Commonly referred to as push piers, jacked piles, resistance piers, or hydraulically driven piers, these systems developed from a growing need to address building settlement problems. These systems have patent history dating back to the late 1800's and had their early beginnings in the populated areas of the Northeast. Several inventors from New York were the pioneers of these systems, and had a common methodology of pushing "hollow tubular column sections" to load bearing strata by reacting against an existing building or other structure. The ingenuity of these early inventors paved the way for the development of numerous push pile systems in an industry which has grown dramatically since the 1970's. Push piers have earned acceptance in the engineering community, and the industry continues to expand into systems capable of ever-increasing load capacities to serve the needs of the structural underpinning industry.
Push Pier Systems utilize high-strength round steel tube sections and a load transfer bracket to stabilize and/or lift sinking or settling foundations. The foundation bracket is secured against the existing footing and pier sections are driven hydraulically through the foundation bracket and into the soil below using the combined structural weight and any contributory soil load as resistance. Pier sections are continuously driven until a suitable load bearing stratum is encountered.
At that point, the structure either begins to lift or the target pressure/load is achieved. The weight of the structure is then transferred from the unstable soil, to the foundation brackets, through the piers, and to firm load bearing soil or bedrock.
Push Pier systems develop a factor of safety against pier settlement by the pier installation methods used and the sequence with which multiple piers are driven and then re-loaded. Piers are first driven individually using the maximum weight of the structure and any contributory soil load. After all of the piers are driven, the piers are re-loaded simultaneously, and the total reaction load is distributed over the multiple pier locations.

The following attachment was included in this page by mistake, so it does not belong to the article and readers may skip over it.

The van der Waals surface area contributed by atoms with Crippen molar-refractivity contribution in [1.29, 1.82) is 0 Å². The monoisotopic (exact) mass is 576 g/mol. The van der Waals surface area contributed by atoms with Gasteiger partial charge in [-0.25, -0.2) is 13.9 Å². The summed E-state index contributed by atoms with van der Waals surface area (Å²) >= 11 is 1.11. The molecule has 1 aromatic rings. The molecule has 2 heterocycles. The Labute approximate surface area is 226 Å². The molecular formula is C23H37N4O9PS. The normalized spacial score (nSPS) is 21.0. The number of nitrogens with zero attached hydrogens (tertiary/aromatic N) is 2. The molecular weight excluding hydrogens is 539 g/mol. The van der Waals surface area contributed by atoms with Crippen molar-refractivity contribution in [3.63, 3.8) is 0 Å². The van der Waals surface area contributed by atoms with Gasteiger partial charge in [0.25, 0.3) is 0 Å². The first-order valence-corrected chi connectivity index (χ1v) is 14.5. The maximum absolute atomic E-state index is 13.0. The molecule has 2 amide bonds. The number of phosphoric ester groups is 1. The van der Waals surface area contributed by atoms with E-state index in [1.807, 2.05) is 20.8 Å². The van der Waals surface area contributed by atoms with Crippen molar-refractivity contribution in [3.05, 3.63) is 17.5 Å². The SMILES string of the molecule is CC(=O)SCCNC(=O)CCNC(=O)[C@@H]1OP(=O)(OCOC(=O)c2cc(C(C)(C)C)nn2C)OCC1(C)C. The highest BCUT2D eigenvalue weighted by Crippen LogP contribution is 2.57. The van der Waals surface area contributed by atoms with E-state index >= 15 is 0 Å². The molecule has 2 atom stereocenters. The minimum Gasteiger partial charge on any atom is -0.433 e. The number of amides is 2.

The average load on each pier during the load transfer operation is generally less than 75 percent of the load during pier installation/driving, for a factor of safety of at least 1.3.
Typical factors of safety against pier settlement range from about 1.5 to 3.0, with higher values generally achieved for structures with greater rigidity.
These factors of safety conservatively ignore any additional long-term frictional component to the pier’s capacity.
Typical Installation of FSI 288 Push Pier System
Push pier systems are installed directly adjacent to the existing structure utilizing side-load brackets. This introduces eccentricity into the system. The Foundation Supportworks Push Pier Systems incorporate an external sleeve at the top of the pier to aid in resisting the bending forces generated by this loading condition. This helps preserve the axial compressive capacity of the pier shaft. The external sleeve extends through and below the foundation bracket to essentially create a bracket that is up to 48 inches tall.
The moment or bending force is localized within a relatively short distance below the bracket. Although the bending force is dissipated quickly by the pier bearing against the confining soil, it is significant and cannot be ignored. The depth or length of sleeve and pier over which the bending force dissipates is a function of the soil stiffness near the surface. The depth is greater in soft clay and loose sand, and less in stiff clay and dense sand.
The first pier section advanced into the ground when installing push piers includes a larger-diameter “friction reducing collar” welded to the lead end. This collar, being larger in diameter than the pier tube, effectively creates annular space around the pier as it is advanced through most clayey soils. In soft clay or clean sand and gravel, an annular space may only temporarily be created. However, the larger diameter collar causes soil disturbance or remolding to occur, which also significantly reduces frictional resistance on the outside surface of the pier during driving. The result is a driven pier that generates most of its capacity in end-bearing. Over time, the soils surrounding the pier relax back into the annular space and against the pier shaft. This provides an additional frictional component to the pier’s capacity. Even though this frictional capacity may be significant, it is conservatively ignored in the determination of the pier’s factor of safety against pier settlement.